Following the amendment to Article 35.5 of the Constitution in relation to judicial remuneration, sections 3 and 4 of this Bill will apply the reductions in salary applied to other public servants through the application of the pension related deduction to serving judges, sections 5 and 6 will apply the reduction in salary effected through the provisions of the Financial Measures in the Public Interest (No 2) Act. The net effect of the provisions of the Bill will result in reductions for serving judges ranging from 16% in the case of District judges to 23% in the case of a Chief Justice.
Military judges were also exempted from the provisions of the Act. The same sections of the Bill also make provision to remove the exemptions applying to a military judge from the application of the pension related deduction and pay under sections 3, 4 and 5. There is currently no serving military judge. In the context of developing the conditions of appointment of the next military judge, the pay adjustments had already been made. As a consequence, it is not necessary to apply the pay reductions again under section 6.
I should also make it clear that all the relevant provisions of the two Acts will also apply to the judiciary, as they do to all public servants. The most important of these at the present time is section 3 of the (No 2) Act which sets out the ‘grace period’ provision which I have already mentioned. That provides that public servants who retire before 29 February will do so on their previous, uncut, rate of pay. This provision will also apply to serving judges in line with the commitment to treat serving judges in line with other public servants.
In the case of newly appointed judges, section 9 of the Bill amends section 46 of the Courts (Supplemental Provisions) Act 1961 to provide for revised salary rates for future judges, which will apply a further 10% reduction, on top of the pay reductions and pension related deduction applied to other public servants under the 2009 Acts. This reflects the further 10% reduction applied to pay rates at the beginning of 2011 to new public servants appointed to the public service direct entry grades that I have already mentioned. The provisions in the Bill will, if enacted, effect reductions in remuneration for new appointees to the judiciary ranging from 25% to a District Justice appointed after 1 January to 31% for a Chief Justice appointed to the judiciary after the commencement of the Bill.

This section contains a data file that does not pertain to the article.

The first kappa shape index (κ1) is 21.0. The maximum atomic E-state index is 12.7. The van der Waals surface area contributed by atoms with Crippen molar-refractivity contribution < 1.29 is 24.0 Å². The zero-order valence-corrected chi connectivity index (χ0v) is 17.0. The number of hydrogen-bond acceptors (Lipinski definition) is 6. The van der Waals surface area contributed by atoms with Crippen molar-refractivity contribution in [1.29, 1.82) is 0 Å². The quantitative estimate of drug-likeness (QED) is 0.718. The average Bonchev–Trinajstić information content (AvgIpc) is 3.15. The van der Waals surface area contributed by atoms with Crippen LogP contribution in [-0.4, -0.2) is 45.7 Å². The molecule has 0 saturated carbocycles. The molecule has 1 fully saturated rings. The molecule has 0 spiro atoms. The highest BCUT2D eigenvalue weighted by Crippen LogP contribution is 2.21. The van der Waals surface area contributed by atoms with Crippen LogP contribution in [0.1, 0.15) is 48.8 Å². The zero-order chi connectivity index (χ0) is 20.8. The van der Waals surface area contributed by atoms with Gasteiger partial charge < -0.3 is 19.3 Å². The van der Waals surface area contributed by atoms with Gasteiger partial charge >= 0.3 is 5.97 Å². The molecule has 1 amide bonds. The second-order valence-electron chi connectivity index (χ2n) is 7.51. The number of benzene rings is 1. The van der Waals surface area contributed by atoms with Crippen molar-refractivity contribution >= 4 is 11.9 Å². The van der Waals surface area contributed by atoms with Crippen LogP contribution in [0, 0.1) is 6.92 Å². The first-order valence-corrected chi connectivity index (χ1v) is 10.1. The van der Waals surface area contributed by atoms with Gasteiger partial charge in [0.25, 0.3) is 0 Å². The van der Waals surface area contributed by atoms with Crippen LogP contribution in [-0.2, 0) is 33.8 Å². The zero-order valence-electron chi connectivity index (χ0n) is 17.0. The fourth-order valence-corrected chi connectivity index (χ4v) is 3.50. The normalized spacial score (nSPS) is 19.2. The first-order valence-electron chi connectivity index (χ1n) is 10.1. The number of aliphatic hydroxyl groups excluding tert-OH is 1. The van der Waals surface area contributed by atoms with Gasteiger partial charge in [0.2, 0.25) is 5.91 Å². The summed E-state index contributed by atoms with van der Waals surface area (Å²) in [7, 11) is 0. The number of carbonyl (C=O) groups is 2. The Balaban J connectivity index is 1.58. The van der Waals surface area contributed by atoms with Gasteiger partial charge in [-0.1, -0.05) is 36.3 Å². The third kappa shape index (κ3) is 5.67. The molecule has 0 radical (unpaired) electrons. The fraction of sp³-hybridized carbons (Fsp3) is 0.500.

The Bill also provides saver provisions for serving judges who are appointed to any judicial position after the Bill is enacted. In effect this means that a serving Judge appointed to a new senior role will retain his existing remuneration rate on a ‘red-circled’ basis if it is higher than the proposed new rate for the higher Office to which he or she will be appointed. That is a common practice in similar circumstances across the public service.
The existing power of the Government to increase the pay of serving judges by order, if necessary with retrospective effect, is retained for new entrant judges under section 9.
I also want to specifically mention another measure in the Bill in relation to the judiciary. Section 2 proposes to repeal the provision allowing for the automatic entitlement of newly appointed judges to an usher or crier, or as the relevant legislation describes them, a “servant”. Instead, following consultation with the judiciary and the Courts Service, and in addition to the general supports already in place, alternative support staff, most likely in the form of additional judicial researchers, on a contractual basis will be provided. Serving judges will retain their current entitlement but this measure will facilitate an updated support structure for new judges, reduce costs as well as providing valuable experience for newly qualified legal people.
An Taoiseach, the Tánaiste, Ministers and related Oireachtas Office Holders
The Government has led not only with words but also actions. On its first day in office it led by example and reduced the Taoiseach’s pay to €200,000 and applied pro rata the pay of Ministers and Ministers of State, and brought related office holders in line with the appropriate payrate. These reductions have been applied on an administrative basis since 10 March 2010 pending the passage of this Bill giving statutory effect to the reductions under section 6.